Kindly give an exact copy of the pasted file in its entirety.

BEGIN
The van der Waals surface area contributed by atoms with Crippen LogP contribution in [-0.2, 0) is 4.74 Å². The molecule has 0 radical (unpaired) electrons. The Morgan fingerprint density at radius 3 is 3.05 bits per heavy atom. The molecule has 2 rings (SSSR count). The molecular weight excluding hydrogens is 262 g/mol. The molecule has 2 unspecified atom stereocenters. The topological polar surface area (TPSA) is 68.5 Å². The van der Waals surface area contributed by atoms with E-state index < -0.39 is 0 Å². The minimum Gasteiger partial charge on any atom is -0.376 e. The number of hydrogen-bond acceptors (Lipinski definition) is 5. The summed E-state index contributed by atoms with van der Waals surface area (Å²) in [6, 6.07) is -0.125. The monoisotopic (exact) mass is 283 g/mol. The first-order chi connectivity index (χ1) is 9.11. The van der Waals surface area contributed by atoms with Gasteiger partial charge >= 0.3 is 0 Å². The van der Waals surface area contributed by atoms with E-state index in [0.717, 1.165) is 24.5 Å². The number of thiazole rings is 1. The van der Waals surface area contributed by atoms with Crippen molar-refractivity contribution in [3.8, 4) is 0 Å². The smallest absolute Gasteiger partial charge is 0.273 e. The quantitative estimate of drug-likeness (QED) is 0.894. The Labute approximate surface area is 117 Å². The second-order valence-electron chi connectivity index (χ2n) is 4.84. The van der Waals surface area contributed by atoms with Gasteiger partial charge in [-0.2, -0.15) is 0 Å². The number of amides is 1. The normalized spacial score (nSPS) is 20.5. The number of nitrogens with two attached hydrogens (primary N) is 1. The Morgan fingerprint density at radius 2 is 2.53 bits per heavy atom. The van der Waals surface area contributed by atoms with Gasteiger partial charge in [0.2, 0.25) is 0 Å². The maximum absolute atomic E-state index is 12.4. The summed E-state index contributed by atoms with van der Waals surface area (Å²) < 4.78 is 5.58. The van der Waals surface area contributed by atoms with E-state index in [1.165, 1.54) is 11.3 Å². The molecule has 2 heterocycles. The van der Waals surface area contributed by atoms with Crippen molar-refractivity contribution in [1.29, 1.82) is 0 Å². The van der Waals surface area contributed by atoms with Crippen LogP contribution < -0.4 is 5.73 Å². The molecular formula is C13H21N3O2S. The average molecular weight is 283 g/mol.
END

The van der Waals surface area contributed by atoms with Crippen LogP contribution in [-0.2, 0) is 4.74 Å². The molecule has 0 radical (unpaired) electrons. The Morgan fingerprint density at radius 3 is 3.05 bits per heavy atom. The molecule has 2 rings (SSSR count). The molecular weight excluding hydrogens is 262 g/mol. The molecule has 2 unspecified atom stereocenters. The topological polar surface area (TPSA) is 68.5 Å². The van der Waals surface area contributed by atoms with E-state index < -0.39 is 0 Å². The minimum Gasteiger partial charge on any atom is -0.376 e. The number of hydrogen-bond acceptors (Lipinski definition) is 5. The summed E-state index contributed by atoms with van der Waals surface area (Å²) in [6, 6.07) is -0.125. The monoisotopic (exact) mass is 283 g/mol. The first-order chi connectivity index (χ1) is 9.11. The van der Waals surface area contributed by atoms with Gasteiger partial charge >= 0.3 is 0 Å². The van der Waals surface area contributed by atoms with E-state index in [0.717, 1.165) is 24.5 Å². The number of thiazole rings is 1. The van der Waals surface area contributed by atoms with Crippen molar-refractivity contribution in [3.8, 4) is 0 Å². The smallest absolute Gasteiger partial charge is 0.273 e. The quantitative estimate of drug-likeness (QED) is 0.894. The Labute approximate surface area is 117 Å². The second-order valence-electron chi connectivity index (χ2n) is 4.84. The van der Waals surface area contributed by atoms with Gasteiger partial charge in [-0.2, -0.15) is 0 Å². The number of amides is 1. The normalized spacial score (nSPS) is 20.5. The number of nitrogens with two attached hydrogens (primary N) is 1. The Morgan fingerprint density at radius 2 is 2.53 bits per heavy atom. The van der Waals surface area contributed by atoms with Gasteiger partial charge in [0.2, 0.25) is 0 Å². The maximum absolute atomic E-state index is 12.4. The summed E-state index contributed by atoms with van der Waals surface area (Å²) < 4.78 is 5.58. The van der Waals surface area contributed by atoms with E-state index in [1.165, 1.54) is 11.3 Å². The molecule has 2 heterocycles. The van der Waals surface area contributed by atoms with Crippen molar-refractivity contribution in [1.29, 1.82) is 0 Å². The van der Waals surface area contributed by atoms with Crippen LogP contribution < -0.4 is 5.73 Å². The molecular formula is C13H21N3O2S. The average molecular weight is 283 g/mol.